How to Validate an Email Address Using Column Validation in SharePoint 2010

Yesterday I showed you how to use Column Validation to validate Social Security Numbers, Phone Numbers, Employee Numbers, Part Numbers, and other things with strict formatting. Today I’m going to expand on that idea by showing you something more complex—we’re going to validate that an acceptable email address has been entered.

The formula we’ll write in this post won’t catch every possible bad email address, but it’s designed to catch the most common mistakes. I’ll begin with the entire formula, then I’ll break it down and explain what’s going on piece by piece. This formula checks to see that the email address contains some characters, followed by an ampersand, more characters, a dot, and more characters—it also checks to make sure it doesn’t include a space character. Here is the formula:

=(LEN(LEFT([Email],FIND("@",[Email])-1))>0)
+(LEN(RIGHT([Email],LEN([Email])-FIND(".",[Email],FIND("@",[Email]))))>0)
+(LEN(MID([Email],FIND("@",[Email])+1,FIND(".",[Email],FIND("@",[Email]))-FIND("@",[Email])-1))>0)
+(ISERROR(FIND(" ",[Email]))=TRUE)
=4

Whew! What a formula. Let’s break it down…

Finding the Ampersand

The first thing we want to do is find the position of the ampersand in the string the user enters. I’ve created a custom list to work with. I’ve added a column named Email (of type Single line of text) that will be where the user enters the e-mail address and I’ve added a calculated column named Ampersand to store the position of the ampersand (we won’t need this column for the validation, but it will help you understand how this formula works). We’ll use the FIND function to get this character location (Click here for details about all the formulas and functions that are available to you for column validation). The formula for the Ampersand column is =FIND(“@”,[Email]).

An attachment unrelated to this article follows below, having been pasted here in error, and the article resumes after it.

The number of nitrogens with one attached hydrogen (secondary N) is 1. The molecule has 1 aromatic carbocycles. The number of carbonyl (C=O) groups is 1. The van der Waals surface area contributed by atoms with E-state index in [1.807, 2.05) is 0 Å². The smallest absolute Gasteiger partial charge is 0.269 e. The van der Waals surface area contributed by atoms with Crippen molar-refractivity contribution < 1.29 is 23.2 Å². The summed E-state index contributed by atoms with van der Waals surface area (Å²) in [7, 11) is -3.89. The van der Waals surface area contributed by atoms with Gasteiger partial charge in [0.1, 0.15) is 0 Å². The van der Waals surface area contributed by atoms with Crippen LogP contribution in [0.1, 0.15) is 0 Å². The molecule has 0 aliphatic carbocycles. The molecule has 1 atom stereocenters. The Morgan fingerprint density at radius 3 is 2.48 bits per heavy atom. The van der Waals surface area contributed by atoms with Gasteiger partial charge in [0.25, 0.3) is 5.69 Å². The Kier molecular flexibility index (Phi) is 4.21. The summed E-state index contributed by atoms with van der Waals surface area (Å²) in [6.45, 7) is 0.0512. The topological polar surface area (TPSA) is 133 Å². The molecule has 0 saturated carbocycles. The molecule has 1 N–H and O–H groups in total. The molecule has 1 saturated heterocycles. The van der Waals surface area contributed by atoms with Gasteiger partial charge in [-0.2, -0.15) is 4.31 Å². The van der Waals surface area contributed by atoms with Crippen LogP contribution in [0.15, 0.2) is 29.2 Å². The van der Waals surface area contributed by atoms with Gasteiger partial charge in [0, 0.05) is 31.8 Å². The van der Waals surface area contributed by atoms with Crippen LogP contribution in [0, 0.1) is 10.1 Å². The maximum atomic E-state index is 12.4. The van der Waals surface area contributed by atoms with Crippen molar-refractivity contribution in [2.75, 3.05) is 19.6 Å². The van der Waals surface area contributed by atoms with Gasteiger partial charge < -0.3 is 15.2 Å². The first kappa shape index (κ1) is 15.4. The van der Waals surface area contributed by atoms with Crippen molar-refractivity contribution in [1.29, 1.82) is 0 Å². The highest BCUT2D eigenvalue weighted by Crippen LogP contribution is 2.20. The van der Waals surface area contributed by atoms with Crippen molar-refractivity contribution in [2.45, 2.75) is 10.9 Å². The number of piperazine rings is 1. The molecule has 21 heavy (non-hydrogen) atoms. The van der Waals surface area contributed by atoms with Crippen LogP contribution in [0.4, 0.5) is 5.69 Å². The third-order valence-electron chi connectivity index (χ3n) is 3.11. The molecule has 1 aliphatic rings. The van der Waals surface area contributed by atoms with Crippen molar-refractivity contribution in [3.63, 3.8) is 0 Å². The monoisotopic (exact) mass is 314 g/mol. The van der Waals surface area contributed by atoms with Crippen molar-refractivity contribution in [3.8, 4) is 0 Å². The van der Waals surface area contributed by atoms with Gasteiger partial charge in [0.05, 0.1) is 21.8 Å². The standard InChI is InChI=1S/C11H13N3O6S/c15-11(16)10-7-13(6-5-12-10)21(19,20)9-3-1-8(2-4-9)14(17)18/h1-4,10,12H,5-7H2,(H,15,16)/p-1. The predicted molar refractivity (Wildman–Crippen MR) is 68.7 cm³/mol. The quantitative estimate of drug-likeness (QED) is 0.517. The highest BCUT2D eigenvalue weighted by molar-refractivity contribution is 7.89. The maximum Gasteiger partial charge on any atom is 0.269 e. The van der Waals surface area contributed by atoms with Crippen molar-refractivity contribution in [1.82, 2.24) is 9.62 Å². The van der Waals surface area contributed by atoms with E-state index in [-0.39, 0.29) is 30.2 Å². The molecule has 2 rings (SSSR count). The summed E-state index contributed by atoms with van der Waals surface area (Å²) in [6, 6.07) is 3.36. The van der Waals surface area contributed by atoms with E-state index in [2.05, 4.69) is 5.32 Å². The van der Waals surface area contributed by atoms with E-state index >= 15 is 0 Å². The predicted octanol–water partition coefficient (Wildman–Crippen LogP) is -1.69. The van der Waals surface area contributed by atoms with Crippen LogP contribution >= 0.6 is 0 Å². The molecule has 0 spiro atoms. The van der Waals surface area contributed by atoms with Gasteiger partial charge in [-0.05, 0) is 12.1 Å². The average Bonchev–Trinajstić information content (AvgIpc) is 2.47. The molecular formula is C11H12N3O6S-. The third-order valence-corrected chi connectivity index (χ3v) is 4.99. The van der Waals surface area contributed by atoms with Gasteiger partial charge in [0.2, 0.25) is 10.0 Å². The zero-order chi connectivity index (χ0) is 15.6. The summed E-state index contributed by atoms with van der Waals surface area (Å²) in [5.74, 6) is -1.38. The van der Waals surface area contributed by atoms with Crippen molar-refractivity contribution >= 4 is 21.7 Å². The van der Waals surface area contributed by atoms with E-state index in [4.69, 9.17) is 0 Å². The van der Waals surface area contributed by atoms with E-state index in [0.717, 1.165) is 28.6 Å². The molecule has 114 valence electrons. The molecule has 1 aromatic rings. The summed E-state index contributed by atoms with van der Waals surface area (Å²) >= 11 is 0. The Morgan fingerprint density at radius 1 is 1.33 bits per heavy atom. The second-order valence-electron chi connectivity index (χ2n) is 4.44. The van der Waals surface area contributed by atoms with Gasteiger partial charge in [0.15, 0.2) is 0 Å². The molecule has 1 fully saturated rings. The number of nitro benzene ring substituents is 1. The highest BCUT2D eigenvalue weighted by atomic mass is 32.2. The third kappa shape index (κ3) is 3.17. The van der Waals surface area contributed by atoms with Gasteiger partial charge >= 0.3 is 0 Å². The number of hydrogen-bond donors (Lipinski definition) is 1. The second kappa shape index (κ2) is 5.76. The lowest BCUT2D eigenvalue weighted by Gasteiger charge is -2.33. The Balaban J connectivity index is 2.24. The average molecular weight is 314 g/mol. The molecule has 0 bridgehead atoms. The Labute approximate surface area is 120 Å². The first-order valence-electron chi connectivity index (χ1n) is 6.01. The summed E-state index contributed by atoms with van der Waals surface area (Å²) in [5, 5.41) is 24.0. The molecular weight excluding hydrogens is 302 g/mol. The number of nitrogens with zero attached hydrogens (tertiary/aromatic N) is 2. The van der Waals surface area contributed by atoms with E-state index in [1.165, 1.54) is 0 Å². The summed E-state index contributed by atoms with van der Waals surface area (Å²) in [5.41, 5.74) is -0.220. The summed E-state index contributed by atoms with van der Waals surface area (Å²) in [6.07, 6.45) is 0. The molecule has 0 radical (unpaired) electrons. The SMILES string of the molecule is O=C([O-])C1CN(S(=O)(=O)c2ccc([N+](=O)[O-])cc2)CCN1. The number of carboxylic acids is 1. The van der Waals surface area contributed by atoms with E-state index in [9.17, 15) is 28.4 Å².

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If we enter in an email address of test@testing.com, you’ll notice this column correctly populates with 5.
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Find the Characters Before the Ampersand

You’ll remember that we need to make sure the ampersand isn’t the first character in the email address. So the next thing we want to do is get all the text that is before the email address. To do that we’ll add a calculated column named First and use the formula =LEFT([Email],FIND("@",[Email])).

This results in “test@”:
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We don’t need the @ sign on the end of it, but the LEFT() function gives us everything up to and including the position we give it. So we’ll need to subtract one from it for it to be correct. Let’s change it to =LEFT([Email],FIND("@",[Email])-1). This gives us what we want.
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Now that we have that, we can see how many characters long it is by using the LEN() function. Let’s add another column named FirstLen that uses that function around all this, like so: =LEN(LEFT([Email],FIND("@",[Email])-1)).

You’ll notice this column contains 4 for the original example and it contains 0 if we enter in an email address of just “@.”
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We know that this length must be greater than zero to validate, so, with that we now we have the first part of our column validation for the Email column: